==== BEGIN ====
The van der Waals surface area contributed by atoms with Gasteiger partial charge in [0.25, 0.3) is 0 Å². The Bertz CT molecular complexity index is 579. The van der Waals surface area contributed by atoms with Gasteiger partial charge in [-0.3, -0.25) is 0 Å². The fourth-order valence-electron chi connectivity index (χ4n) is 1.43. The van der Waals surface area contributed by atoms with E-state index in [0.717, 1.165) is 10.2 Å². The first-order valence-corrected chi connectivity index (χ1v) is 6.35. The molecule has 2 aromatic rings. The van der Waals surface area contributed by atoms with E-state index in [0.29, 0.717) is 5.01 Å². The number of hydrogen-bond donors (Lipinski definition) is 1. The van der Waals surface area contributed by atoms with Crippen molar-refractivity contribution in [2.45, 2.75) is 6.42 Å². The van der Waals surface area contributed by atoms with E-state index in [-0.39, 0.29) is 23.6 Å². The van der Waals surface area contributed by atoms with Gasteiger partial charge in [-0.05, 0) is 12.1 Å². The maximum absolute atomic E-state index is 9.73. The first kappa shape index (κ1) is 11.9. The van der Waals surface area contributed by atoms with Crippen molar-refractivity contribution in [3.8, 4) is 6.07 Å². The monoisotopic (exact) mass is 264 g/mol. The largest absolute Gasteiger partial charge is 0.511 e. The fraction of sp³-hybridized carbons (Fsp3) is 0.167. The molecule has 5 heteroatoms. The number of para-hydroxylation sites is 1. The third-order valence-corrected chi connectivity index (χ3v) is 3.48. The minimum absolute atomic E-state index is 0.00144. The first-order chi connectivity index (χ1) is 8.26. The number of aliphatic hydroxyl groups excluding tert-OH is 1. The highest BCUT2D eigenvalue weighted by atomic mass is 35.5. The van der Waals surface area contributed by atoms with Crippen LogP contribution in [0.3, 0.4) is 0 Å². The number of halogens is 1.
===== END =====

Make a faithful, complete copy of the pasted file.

The van der Waals surface area contributed by atoms with Gasteiger partial charge in [0.25, 0.3) is 0 Å². The Bertz CT molecular complexity index is 579. The van der Waals surface area contributed by atoms with Gasteiger partial charge in [-0.3, -0.25) is 0 Å². The fourth-order valence-electron chi connectivity index (χ4n) is 1.43. The van der Waals surface area contributed by atoms with E-state index in [0.717, 1.165) is 10.2 Å². The first-order valence-corrected chi connectivity index (χ1v) is 6.35. The molecule has 2 aromatic rings. The van der Waals surface area contributed by atoms with E-state index in [0.29, 0.717) is 5.01 Å². The number of hydrogen-bond donors (Lipinski definition) is 1. The van der Waals surface area contributed by atoms with Crippen molar-refractivity contribution in [2.45, 2.75) is 6.42 Å². The van der Waals surface area contributed by atoms with E-state index in [-0.39, 0.29) is 23.6 Å². The van der Waals surface area contributed by atoms with Gasteiger partial charge in [-0.05, 0) is 12.1 Å². The maximum absolute atomic E-state index is 9.73. The first kappa shape index (κ1) is 11.9. The van der Waals surface area contributed by atoms with Crippen molar-refractivity contribution in [3.8, 4) is 6.07 Å². The monoisotopic (exact) mass is 264 g/mol. The largest absolute Gasteiger partial charge is 0.511 e. The fraction of sp³-hybridized carbons (Fsp3) is 0.167. The molecule has 5 heteroatoms. The number of para-hydroxylation sites is 1. The third-order valence-corrected chi connectivity index (χ3v) is 3.48. The minimum absolute atomic E-state index is 0.00144. The first-order chi connectivity index (χ1) is 8.26. The number of aliphatic hydroxyl groups excluding tert-OH is 1. The highest BCUT2D eigenvalue weighted by atomic mass is 35.5. The van der Waals surface area contributed by atoms with Crippen LogP contribution in [0.3, 0.4) is 0 Å². The number of halogens is 1.